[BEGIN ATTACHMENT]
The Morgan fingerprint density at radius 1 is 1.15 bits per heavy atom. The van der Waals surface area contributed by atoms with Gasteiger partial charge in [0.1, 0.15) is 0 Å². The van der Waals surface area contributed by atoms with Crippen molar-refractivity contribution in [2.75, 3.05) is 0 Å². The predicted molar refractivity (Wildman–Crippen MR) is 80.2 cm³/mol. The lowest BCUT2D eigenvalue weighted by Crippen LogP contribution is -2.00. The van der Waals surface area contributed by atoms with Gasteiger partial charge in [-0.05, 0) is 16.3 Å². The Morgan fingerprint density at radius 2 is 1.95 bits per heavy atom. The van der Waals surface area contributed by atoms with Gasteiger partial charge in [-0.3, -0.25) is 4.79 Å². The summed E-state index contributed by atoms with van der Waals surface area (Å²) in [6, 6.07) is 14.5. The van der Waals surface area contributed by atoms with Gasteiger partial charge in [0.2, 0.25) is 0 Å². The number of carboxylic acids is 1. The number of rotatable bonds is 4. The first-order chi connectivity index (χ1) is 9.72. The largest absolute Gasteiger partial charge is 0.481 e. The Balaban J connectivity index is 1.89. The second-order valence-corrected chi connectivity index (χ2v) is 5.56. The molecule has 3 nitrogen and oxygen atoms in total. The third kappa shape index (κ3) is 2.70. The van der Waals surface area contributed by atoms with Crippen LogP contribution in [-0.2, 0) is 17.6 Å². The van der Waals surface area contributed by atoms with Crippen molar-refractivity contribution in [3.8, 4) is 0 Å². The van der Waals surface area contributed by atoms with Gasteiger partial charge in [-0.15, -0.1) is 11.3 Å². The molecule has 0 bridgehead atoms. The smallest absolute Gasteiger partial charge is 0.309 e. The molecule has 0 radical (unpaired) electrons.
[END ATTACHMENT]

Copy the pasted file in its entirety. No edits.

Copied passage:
The Morgan fingerprint density at radius 1 is 1.15 bits per heavy atom. The van der Waals surface area contributed by atoms with Gasteiger partial charge in [0.1, 0.15) is 0 Å². The van der Waals surface area contributed by atoms with Crippen molar-refractivity contribution in [2.75, 3.05) is 0 Å². The predicted molar refractivity (Wildman–Crippen MR) is 80.2 cm³/mol. The lowest BCUT2D eigenvalue weighted by Crippen LogP contribution is -2.00. The van der Waals surface area contributed by atoms with Gasteiger partial charge in [-0.05, 0) is 16.3 Å². The Morgan fingerprint density at radius 2 is 1.95 bits per heavy atom. The van der Waals surface area contributed by atoms with Gasteiger partial charge in [-0.3, -0.25) is 4.79 Å². The summed E-state index contributed by atoms with van der Waals surface area (Å²) in [6, 6.07) is 14.5. The van der Waals surface area contributed by atoms with Gasteiger partial charge in [0.2, 0.25) is 0 Å². The number of carboxylic acids is 1. The number of rotatable bonds is 4. The first-order chi connectivity index (χ1) is 9.72. The largest absolute Gasteiger partial charge is 0.481 e. The Balaban J connectivity index is 1.89. The second-order valence-corrected chi connectivity index (χ2v) is 5.56. The molecule has 3 nitrogen and oxygen atoms in total. The third kappa shape index (κ3) is 2.70. The van der Waals surface area contributed by atoms with Crippen LogP contribution in [-0.2, 0) is 17.6 Å². The van der Waals surface area contributed by atoms with Crippen molar-refractivity contribution in [3.8, 4) is 0 Å². The van der Waals surface area contributed by atoms with Gasteiger partial charge in [-0.15, -0.1) is 11.3 Å². The molecule has 0 bridgehead atoms. The smallest absolute Gasteiger partial charge is 0.309 e. The molecule has 0 radical (unpaired) electrons.